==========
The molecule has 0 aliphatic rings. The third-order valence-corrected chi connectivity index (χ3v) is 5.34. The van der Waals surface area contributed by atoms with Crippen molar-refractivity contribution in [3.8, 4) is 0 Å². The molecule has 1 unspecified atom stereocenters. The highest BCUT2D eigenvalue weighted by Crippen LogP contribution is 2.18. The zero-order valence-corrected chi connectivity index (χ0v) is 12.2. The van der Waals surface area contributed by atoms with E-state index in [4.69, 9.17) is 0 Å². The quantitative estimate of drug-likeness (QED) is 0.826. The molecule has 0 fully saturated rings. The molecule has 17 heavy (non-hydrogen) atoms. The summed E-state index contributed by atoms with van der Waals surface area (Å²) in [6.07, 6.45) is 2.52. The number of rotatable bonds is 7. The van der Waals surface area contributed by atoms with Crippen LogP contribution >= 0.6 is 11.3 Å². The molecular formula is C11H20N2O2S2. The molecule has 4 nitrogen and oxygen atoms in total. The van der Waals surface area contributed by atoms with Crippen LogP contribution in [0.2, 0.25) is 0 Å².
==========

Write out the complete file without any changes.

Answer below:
The molecule has 0 aliphatic rings. The third-order valence-corrected chi connectivity index (χ3v) is 5.34. The van der Waals surface area contributed by atoms with Crippen molar-refractivity contribution in [3.8, 4) is 0 Å². The molecule has 1 unspecified atom stereocenters. The highest BCUT2D eigenvalue weighted by Crippen LogP contribution is 2.18. The zero-order valence-corrected chi connectivity index (χ0v) is 12.2. The van der Waals surface area contributed by atoms with E-state index in [4.69, 9.17) is 0 Å². The quantitative estimate of drug-likeness (QED) is 0.826. The molecule has 0 fully saturated rings. The molecule has 17 heavy (non-hydrogen) atoms. The summed E-state index contributed by atoms with van der Waals surface area (Å²) in [6.07, 6.45) is 2.52. The number of rotatable bonds is 7. The van der Waals surface area contributed by atoms with Crippen LogP contribution >= 0.6 is 11.3 Å². The molecular formula is C11H20N2O2S2. The molecule has 4 nitrogen and oxygen atoms in total. The van der Waals surface area contributed by atoms with Crippen LogP contribution in [0.2, 0.25) is 0 Å².